Greek Coins 20 Drachmai 1976 Pericles

Greek Coins 20 Drachmai PericlesGreek Coins 20 Drachmai Parthenon

Greek Coins 20 Drachmai 1976 Pericles

Obverse: The portrait in left profile of Pericles (ca. 495 – 429 BC), a prominent and influential statesman, orator, and general of Athens in the city's Golden Age, is surrounded with a legend which indicates his name in Greek: "ΠΕΡΙΚΛΗΣ". (Bust of Pericles bearing the inscription "Pericles, son of Xanthippus, Athenian". Marble, Roman copy after a Greek original from c. 430 BC)
Lettering: ΠΕΡΙΚΛΗΣ.

Reverse: The Parthenon is surrounded with the facial value according to the former spelling ("20 ΔΡΑΧΜΑΙ") and the inscription "ΕΛΛΗΝΙΚΗ ΔΗΜΟΚΡΑΤΙΑ" (Republic of Greece).
Engraver: L. Orphanos.

Edge: Plain with lettering: "ΕΛΛΗΝΙΚΗ ΔΗΜΟΚΡΑΤΙΑ" (Republic of Greece).
Lettering: ΕΛΛΗΝΙΚΗ ΔΗΜΟΚΡΑΤΙΑ Translation: Greek Democracy.

Years: 1976-1980.
Value: 20 Drachmai (20 GRD).
Metal: Copper-nickel.
Weight: 11.15 g.
Diameter: 29 mm.
Thickness: 2.25 mm.
Shape: Round.

Pericles (c. 495–429 BCE, whose name means "surrounded by glory") was a prominent statesman, famous orator, and general (in Greek 'Strategos’) of Athens during the Golden Age of Athens. So profound was his influence that the period in which he led Athens has been called the 'Age of Pericles’.
  This statesman’s influence on Athenian society was so great that Thucydides, his contemporary admirer and historian, called him "the first citizen of Athens". Pericles led the Delian League forward to form the Athenian empire and guided his countrymen during the first two years of the Peloponnesian Wars.
  Pericles promoted the arts, literature, and philosophy and gave free reign to some of the most inspired writers and thinkers of his time. During the Age of Pericles, Athens blossomed as a center of education, art, culture, and democracy. Artists and sculptors, playwrights and poets, architects and philosophers all found Athens an exciting and enlivening atmosphere for their work. Athens under Pericles saw the building of the Acropolis and the glory of the Parthenon. The playwrights Aeschylus, Sophocles, Euripides, and Aristophanes (in short, all of the great Greek writers for the stage) invented theater as it is known in the modern-day. Hippocrates (who inspired the Hippocratic Oath still taken by physicians today) practiced medicine in Athens then while sculptors like the famous Phidias (who created the statue of Zeus at Olympia, considered one of the Seven Wonders of the Ancient World, as well as the statue of Athena Parthenos for the Parthenon) and Myron (who produced the masterpiece Discus Thrower) worked in their marble and stone. The great philosophers Protagoras, Zeno of Elea, and Anaxagoras were all personal friends of Pericles (Anaxagoras especially, who influenced Pericles’ public demeanor and acceptance of fate, especially after the death of Pericles’ sons) and Socrates, the man considered the 'father of western philosophy', all lived in Athens at the time.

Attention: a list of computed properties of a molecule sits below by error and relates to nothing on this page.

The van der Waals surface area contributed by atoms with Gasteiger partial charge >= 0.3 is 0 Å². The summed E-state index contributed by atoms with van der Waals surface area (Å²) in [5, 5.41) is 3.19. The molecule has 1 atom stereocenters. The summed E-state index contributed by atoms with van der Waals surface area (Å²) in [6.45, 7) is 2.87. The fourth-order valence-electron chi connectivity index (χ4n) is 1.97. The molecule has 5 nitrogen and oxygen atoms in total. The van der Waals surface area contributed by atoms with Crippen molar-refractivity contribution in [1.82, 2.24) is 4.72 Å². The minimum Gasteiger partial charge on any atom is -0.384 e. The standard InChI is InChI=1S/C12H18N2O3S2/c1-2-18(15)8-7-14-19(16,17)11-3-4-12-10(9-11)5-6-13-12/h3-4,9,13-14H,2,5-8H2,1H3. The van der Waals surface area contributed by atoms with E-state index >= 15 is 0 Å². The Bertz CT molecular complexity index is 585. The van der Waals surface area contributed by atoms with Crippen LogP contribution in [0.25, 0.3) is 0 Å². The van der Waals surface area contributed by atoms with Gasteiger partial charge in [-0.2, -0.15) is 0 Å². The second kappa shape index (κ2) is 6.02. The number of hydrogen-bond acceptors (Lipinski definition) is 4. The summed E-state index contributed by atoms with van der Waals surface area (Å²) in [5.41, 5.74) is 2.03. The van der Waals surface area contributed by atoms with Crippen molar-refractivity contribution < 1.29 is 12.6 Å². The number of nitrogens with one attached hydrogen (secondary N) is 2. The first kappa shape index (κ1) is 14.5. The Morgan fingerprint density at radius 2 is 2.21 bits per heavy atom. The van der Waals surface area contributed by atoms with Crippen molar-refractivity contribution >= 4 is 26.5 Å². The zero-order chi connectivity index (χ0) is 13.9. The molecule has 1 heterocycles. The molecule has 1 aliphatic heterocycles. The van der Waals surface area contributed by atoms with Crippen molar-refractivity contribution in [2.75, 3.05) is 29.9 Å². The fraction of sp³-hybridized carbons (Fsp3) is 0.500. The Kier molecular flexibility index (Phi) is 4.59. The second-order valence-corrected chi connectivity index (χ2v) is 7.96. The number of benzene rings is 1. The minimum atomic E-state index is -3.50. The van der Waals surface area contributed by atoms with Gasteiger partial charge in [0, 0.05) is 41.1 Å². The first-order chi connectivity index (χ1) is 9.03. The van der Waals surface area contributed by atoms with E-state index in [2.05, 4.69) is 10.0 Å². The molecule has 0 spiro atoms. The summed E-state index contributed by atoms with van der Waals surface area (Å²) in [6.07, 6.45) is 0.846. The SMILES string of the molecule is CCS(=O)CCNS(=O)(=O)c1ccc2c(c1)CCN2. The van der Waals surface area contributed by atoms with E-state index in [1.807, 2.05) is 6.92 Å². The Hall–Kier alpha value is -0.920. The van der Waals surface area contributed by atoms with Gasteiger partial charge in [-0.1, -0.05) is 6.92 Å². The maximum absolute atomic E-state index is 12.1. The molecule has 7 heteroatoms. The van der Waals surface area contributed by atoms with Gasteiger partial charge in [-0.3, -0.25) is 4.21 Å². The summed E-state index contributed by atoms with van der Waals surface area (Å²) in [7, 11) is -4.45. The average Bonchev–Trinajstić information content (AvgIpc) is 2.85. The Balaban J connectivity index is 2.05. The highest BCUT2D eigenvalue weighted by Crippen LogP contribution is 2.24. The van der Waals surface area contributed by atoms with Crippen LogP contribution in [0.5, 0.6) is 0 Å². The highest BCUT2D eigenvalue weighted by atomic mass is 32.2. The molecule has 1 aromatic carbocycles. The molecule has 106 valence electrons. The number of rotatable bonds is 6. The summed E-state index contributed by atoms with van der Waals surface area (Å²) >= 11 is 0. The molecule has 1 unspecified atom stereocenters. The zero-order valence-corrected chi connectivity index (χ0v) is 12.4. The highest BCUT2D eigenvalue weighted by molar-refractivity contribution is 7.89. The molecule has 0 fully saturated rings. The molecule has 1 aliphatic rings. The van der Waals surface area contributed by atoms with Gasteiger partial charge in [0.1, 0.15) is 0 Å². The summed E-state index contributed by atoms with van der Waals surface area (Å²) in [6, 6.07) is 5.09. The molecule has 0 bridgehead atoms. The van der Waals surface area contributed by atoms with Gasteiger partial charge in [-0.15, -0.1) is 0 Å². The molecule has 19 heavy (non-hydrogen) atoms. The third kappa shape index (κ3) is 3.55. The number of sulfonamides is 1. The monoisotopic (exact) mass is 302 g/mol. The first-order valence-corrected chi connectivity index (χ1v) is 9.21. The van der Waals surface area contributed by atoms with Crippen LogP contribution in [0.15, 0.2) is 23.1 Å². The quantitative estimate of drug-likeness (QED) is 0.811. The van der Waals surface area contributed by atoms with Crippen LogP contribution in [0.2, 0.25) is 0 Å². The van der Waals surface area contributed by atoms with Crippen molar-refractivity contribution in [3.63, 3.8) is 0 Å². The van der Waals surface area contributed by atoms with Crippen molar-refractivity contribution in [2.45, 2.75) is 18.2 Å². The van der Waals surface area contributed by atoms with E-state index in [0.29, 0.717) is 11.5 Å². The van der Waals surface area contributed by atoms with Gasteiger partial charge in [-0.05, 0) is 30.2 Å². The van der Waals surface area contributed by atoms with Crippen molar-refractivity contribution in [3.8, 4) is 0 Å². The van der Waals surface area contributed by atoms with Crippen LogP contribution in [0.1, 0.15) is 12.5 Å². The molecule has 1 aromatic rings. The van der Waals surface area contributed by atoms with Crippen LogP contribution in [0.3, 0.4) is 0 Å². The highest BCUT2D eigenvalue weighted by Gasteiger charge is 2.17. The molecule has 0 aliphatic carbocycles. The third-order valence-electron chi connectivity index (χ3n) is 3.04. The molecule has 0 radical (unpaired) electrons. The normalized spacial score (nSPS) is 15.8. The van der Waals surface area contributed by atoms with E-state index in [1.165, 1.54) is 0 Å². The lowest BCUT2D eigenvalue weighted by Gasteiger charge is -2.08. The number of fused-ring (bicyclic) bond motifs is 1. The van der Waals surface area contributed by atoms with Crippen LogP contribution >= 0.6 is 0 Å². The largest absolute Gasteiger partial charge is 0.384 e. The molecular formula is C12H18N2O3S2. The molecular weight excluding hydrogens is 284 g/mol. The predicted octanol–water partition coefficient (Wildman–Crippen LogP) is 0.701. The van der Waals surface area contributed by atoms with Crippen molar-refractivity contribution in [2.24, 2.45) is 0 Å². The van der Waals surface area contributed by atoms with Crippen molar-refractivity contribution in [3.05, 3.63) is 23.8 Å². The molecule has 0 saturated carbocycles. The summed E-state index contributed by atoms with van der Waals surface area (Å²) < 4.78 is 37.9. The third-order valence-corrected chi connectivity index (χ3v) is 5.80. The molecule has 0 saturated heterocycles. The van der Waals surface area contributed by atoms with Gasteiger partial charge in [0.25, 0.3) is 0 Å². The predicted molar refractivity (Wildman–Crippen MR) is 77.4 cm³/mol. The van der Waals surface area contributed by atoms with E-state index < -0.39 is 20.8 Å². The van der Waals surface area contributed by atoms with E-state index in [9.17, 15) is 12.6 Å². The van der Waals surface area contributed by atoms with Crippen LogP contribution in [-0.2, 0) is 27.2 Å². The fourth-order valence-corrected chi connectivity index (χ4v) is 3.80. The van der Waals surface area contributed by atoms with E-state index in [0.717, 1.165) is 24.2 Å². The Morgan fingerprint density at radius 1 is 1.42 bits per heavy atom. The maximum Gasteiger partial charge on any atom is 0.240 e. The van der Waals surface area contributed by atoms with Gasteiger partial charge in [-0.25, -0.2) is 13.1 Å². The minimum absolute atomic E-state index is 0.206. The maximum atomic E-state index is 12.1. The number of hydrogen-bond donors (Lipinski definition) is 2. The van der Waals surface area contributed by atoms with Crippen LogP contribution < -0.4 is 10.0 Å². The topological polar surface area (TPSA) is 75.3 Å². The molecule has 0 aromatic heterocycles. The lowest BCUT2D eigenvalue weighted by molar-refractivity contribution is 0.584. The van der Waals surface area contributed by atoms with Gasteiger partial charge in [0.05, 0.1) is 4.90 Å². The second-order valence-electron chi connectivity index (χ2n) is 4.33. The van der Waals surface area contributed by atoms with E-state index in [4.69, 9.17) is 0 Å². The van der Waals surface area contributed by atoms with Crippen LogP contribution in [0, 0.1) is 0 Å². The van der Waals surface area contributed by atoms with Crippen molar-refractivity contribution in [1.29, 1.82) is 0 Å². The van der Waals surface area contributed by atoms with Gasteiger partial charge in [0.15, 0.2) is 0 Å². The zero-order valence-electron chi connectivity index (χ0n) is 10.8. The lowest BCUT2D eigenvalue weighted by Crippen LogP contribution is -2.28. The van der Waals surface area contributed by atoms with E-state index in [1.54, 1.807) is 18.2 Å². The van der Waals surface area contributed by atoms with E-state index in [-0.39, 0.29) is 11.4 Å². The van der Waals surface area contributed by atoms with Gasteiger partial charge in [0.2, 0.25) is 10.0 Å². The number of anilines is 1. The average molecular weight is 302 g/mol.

Pericles family's nobility, prestige, and wealth allowed him to pursue his inclination toward education, and he is recognized as the first politician to attribute great importance to philosophy as a practical discipline which could help guide and direct one’s thought and actions rather than a mere speculative past-time or the trade of the Sophists.
  Pericles’ early years were quiet and the introverted young man took to avoiding public appearances and speeches, instead preferring to devote his time to his studies. Later in life, this initial shyness would lend credence to the claims of his detractors that his consort Aspasia taught him how to speak and wrote his speeches for him (it was a grave insult to a man of Athens, especially a statesman, to claim a woman was responsible for his successful career).
  At the beginning of 431 BCE Athens entered into the long, drawn-out Peloponnesian Wars with Sparta. Thucydides recorded Pericles’ famous Funeral Oration given at the service for the Athenian dead in which he said, in part, “Grief is felt not so much for the want of what we have never known as for the loss of that to which we have been long accustomed.” It was shortly after this speech that Athens itself would lose what it was accustomed to as the tide of the war turned against it. In 429 BCE the plague struck the city and Pericles was among the victims.
  Bereft of his leadership, the Athenians made mistake after mistake in their military decisions leading eventually to their defeat by the Spartans in 404 BCE, the destruction of their city’s walls, and their occupation and rule by Sparta. In his histories, Thucydides makes abundantly clear what a disaster Pericles’ death was for Athens in that those who came after him desired to be popular rather than effective, and in so doing doomed the city to ruin. With the death of Pericles, his 'age’ ended and Athens fell into an intellectual, cultural, and spiritual darkness which the Athenians would struggle with over the next 30 years. It culminated in the execution of Socrates in the year 399 BCE.